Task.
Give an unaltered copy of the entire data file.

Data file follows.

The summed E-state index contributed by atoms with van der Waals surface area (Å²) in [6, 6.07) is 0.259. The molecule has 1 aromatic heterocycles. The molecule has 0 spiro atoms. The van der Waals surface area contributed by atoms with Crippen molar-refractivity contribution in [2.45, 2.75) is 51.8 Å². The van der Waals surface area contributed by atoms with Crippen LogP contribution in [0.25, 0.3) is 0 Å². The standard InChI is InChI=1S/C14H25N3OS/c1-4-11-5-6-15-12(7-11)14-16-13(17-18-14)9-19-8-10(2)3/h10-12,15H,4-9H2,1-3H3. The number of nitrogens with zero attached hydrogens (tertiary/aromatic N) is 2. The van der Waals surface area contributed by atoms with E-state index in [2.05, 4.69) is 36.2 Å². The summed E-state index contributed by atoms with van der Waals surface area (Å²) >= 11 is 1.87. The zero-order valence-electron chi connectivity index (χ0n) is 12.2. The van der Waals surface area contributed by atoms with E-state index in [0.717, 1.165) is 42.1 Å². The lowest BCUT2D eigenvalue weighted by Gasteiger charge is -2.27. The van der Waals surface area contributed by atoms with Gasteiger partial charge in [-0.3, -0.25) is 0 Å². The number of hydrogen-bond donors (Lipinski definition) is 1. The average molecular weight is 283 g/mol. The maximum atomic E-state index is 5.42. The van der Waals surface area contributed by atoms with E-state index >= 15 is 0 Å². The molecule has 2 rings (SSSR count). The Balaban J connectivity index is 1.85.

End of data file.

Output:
The summed E-state index contributed by atoms with van der Waals surface area (Å²) in [6, 6.07) is 0.259. The molecule has 1 aromatic heterocycles. The molecule has 0 spiro atoms. The van der Waals surface area contributed by atoms with Crippen molar-refractivity contribution in [2.45, 2.75) is 51.8 Å². The van der Waals surface area contributed by atoms with Crippen LogP contribution in [0.25, 0.3) is 0 Å². The standard InChI is InChI=1S/C14H25N3OS/c1-4-11-5-6-15-12(7-11)14-16-13(17-18-14)9-19-8-10(2)3/h10-12,15H,4-9H2,1-3H3. The number of nitrogens with zero attached hydrogens (tertiary/aromatic N) is 2. The van der Waals surface area contributed by atoms with E-state index in [2.05, 4.69) is 36.2 Å². The summed E-state index contributed by atoms with van der Waals surface area (Å²) >= 11 is 1.87. The zero-order valence-electron chi connectivity index (χ0n) is 12.2. The van der Waals surface area contributed by atoms with E-state index in [0.717, 1.165) is 42.1 Å². The lowest BCUT2D eigenvalue weighted by Gasteiger charge is -2.27. The van der Waals surface area contributed by atoms with Gasteiger partial charge in [-0.3, -0.25) is 0 Å². The number of hydrogen-bond donors (Lipinski definition) is 1. The average molecular weight is 283 g/mol. The maximum atomic E-state index is 5.42. The van der Waals surface area contributed by atoms with E-state index >= 15 is 0 Å². The molecule has 2 rings (SSSR count). The Balaban J connectivity index is 1.85.